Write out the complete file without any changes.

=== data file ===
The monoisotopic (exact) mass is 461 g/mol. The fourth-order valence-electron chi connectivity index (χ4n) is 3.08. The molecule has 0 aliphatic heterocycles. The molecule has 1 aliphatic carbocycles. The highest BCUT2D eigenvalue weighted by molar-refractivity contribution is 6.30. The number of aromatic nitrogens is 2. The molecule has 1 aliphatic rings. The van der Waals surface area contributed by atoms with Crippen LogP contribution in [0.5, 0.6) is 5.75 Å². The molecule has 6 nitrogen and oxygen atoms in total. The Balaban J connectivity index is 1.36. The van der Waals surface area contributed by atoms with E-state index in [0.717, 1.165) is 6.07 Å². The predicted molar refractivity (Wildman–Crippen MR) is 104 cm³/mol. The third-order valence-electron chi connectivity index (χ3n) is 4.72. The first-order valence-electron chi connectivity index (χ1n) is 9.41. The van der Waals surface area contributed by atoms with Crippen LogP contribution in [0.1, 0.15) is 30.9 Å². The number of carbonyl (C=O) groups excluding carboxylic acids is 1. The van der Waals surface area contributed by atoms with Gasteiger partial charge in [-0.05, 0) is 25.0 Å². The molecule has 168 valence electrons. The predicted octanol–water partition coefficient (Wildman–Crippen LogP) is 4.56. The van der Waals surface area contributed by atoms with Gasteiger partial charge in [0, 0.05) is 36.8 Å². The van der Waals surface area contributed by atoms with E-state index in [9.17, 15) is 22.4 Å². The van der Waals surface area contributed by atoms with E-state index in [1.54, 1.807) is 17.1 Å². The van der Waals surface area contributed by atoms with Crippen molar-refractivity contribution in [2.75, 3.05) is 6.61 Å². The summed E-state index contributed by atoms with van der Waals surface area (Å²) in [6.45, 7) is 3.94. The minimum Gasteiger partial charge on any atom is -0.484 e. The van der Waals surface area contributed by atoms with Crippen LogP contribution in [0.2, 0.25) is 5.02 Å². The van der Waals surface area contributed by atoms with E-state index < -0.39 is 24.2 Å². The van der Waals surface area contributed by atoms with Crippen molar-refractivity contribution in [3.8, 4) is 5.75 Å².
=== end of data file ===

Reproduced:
The monoisotopic (exact) mass is 461 g/mol. The fourth-order valence-electron chi connectivity index (χ4n) is 3.08. The molecule has 0 aliphatic heterocycles. The molecule has 1 aliphatic carbocycles. The highest BCUT2D eigenvalue weighted by molar-refractivity contribution is 6.30. The number of aromatic nitrogens is 2. The molecule has 1 aliphatic rings. The van der Waals surface area contributed by atoms with Crippen LogP contribution in [0.5, 0.6) is 5.75 Å². The molecule has 6 nitrogen and oxygen atoms in total. The Balaban J connectivity index is 1.36. The van der Waals surface area contributed by atoms with E-state index in [0.717, 1.165) is 6.07 Å². The predicted molar refractivity (Wildman–Crippen MR) is 104 cm³/mol. The third-order valence-electron chi connectivity index (χ3n) is 4.72. The first-order valence-electron chi connectivity index (χ1n) is 9.41. The van der Waals surface area contributed by atoms with Crippen LogP contribution in [0.1, 0.15) is 30.9 Å². The number of carbonyl (C=O) groups excluding carboxylic acids is 1. The van der Waals surface area contributed by atoms with Gasteiger partial charge in [-0.05, 0) is 25.0 Å². The molecule has 168 valence electrons. The predicted octanol–water partition coefficient (Wildman–Crippen LogP) is 4.56. The van der Waals surface area contributed by atoms with Gasteiger partial charge in [0, 0.05) is 36.8 Å². The van der Waals surface area contributed by atoms with E-state index in [9.17, 15) is 22.4 Å². The van der Waals surface area contributed by atoms with E-state index in [1.54, 1.807) is 17.1 Å². The van der Waals surface area contributed by atoms with Crippen molar-refractivity contribution in [2.75, 3.05) is 6.61 Å². The summed E-state index contributed by atoms with van der Waals surface area (Å²) in [6.45, 7) is 3.94. The minimum Gasteiger partial charge on any atom is -0.484 e. The van der Waals surface area contributed by atoms with Crippen LogP contribution in [0.2, 0.25) is 5.02 Å². The van der Waals surface area contributed by atoms with E-state index < -0.39 is 24.2 Å². The van der Waals surface area contributed by atoms with Crippen molar-refractivity contribution in [3.8, 4) is 5.75 Å².